100 years from now, the virtual reality (VR) will be something the Romanians will use very often for entertainment. They will spend most of their free time at home, where they will use VR to keep themselves entertained.
This is what the results of a perception study called Romania in 100 years revealed. The study was carried out by BRD and D&D Research, and is aimed at exploring the Romanians’ perceptions on how the country will look like in 100 years. One of its chapters is dedicated to entertainment, and how the Romanians believe this will look like in 100 years.
Over 62% of respondents think that virtual reality will become an almost ordinary detail in the Romanians’ life, according to the study quoted by local Digi24. They believe that they will spend most of their free time at home, using VR to keep themselves entertained: join movie actions or attend concerts or sporting events.
Meanwhile, more than half (54%) believe that the outdoor activities will be something rare 100 years from now, as there will be very few areas with natural vegetation. And 46.8% think humans will be able to load books directly into the brain without the need for classical reading.
“So, technology over 100 years will have the role of packing the contents of books in an interactive format to facilitate consumption. Sure, the books will still exist. But for the general public it will be very difficult to filter the abundance of information that will exist 100 years from now. That is precisely why we will consume more information than ever before. There are already apps that summarize books in just a few pages for those who think they do not have time to read the entire work. This, of course, comes with advantages and disadvantages, but this quantity versus quality approach will continue to become more and more popular,” said Matei Psatta, cofounder of TPS Engage.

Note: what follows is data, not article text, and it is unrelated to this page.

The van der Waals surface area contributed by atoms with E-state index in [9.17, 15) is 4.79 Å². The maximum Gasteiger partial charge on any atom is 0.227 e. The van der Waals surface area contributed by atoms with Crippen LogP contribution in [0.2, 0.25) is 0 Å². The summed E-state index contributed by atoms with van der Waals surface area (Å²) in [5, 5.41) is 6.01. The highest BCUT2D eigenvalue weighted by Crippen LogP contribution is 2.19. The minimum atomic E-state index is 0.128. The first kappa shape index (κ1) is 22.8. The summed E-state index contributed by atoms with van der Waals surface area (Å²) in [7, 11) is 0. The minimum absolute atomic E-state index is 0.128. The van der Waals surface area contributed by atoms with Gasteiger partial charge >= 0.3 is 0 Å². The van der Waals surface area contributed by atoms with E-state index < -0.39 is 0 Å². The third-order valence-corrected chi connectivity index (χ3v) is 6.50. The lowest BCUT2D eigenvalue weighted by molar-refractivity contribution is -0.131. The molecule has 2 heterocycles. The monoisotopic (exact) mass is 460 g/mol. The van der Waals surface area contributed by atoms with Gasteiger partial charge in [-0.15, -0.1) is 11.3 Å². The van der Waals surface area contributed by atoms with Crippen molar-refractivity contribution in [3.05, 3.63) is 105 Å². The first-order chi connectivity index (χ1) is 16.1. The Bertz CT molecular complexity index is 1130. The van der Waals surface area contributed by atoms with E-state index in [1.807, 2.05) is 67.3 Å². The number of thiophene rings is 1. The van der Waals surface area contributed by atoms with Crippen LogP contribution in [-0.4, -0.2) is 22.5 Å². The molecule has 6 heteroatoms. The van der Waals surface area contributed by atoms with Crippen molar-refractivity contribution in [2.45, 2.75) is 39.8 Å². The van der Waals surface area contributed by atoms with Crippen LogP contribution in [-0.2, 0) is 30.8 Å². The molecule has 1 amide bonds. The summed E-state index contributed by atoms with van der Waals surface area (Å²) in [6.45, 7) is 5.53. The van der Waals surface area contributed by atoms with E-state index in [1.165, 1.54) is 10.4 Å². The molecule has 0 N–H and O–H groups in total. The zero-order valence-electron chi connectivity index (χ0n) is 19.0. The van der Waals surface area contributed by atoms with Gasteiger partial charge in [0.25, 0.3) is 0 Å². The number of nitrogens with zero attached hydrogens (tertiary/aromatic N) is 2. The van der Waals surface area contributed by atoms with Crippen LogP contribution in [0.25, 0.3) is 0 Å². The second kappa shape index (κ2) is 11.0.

The study was validated and interpreted by a think tank made up of Dan Petre - partner at D&D Research, Răzvan Rughiniş - Innovation Labs’ co-founder and professor at the Bucharest Polytechnic University, Constantin Vică - a lecturer at the Philosophy Faculty of the University of Bucharest, Georgiana Ilie - senior editor at Decât o Revistă and chief editor at Școala9, and Matei Psatta - cofounder of TPS Engage.
Irina Marica, email@example.com
(photo source: Pixabay.com)